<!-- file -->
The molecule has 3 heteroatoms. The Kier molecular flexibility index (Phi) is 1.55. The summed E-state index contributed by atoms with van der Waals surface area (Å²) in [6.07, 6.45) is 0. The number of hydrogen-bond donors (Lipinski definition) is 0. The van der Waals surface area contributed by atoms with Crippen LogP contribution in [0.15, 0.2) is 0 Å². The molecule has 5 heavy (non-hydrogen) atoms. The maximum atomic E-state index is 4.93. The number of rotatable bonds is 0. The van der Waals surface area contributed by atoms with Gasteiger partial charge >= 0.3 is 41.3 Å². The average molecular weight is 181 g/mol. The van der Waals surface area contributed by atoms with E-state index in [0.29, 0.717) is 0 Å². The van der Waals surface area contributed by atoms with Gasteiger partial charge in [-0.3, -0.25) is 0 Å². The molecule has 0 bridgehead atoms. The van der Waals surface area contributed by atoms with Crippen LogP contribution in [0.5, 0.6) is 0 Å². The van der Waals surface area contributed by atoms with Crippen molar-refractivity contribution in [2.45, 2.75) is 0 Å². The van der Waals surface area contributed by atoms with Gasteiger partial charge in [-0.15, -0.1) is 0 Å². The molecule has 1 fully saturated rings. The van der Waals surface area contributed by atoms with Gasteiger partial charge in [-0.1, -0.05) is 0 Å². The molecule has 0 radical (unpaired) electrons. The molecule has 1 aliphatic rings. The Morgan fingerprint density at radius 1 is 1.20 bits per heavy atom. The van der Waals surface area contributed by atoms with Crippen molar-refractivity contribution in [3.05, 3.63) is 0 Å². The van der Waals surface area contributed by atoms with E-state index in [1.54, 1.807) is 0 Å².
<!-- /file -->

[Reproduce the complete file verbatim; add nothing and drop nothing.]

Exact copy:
The molecule has 3 heteroatoms. The Kier molecular flexibility index (Phi) is 1.55. The summed E-state index contributed by atoms with van der Waals surface area (Å²) in [6.07, 6.45) is 0. The number of hydrogen-bond donors (Lipinski definition) is 0. The van der Waals surface area contributed by atoms with Crippen LogP contribution in [0.15, 0.2) is 0 Å². The molecule has 5 heavy (non-hydrogen) atoms. The maximum atomic E-state index is 4.93. The number of rotatable bonds is 0. The van der Waals surface area contributed by atoms with Gasteiger partial charge >= 0.3 is 41.3 Å². The average molecular weight is 181 g/mol. The van der Waals surface area contributed by atoms with E-state index in [0.29, 0.717) is 0 Å². The van der Waals surface area contributed by atoms with Gasteiger partial charge in [-0.3, -0.25) is 0 Å². The molecule has 0 bridgehead atoms. The van der Waals surface area contributed by atoms with Crippen LogP contribution in [0.5, 0.6) is 0 Å². The van der Waals surface area contributed by atoms with Crippen molar-refractivity contribution in [2.45, 2.75) is 0 Å². The van der Waals surface area contributed by atoms with Gasteiger partial charge in [-0.15, -0.1) is 0 Å². The molecule has 1 fully saturated rings. The van der Waals surface area contributed by atoms with Gasteiger partial charge in [-0.1, -0.05) is 0 Å². The molecule has 0 radical (unpaired) electrons. The molecule has 1 aliphatic rings. The Morgan fingerprint density at radius 1 is 1.20 bits per heavy atom. The van der Waals surface area contributed by atoms with Crippen molar-refractivity contribution in [3.05, 3.63) is 0 Å². The van der Waals surface area contributed by atoms with E-state index in [1.54, 1.807) is 0 Å².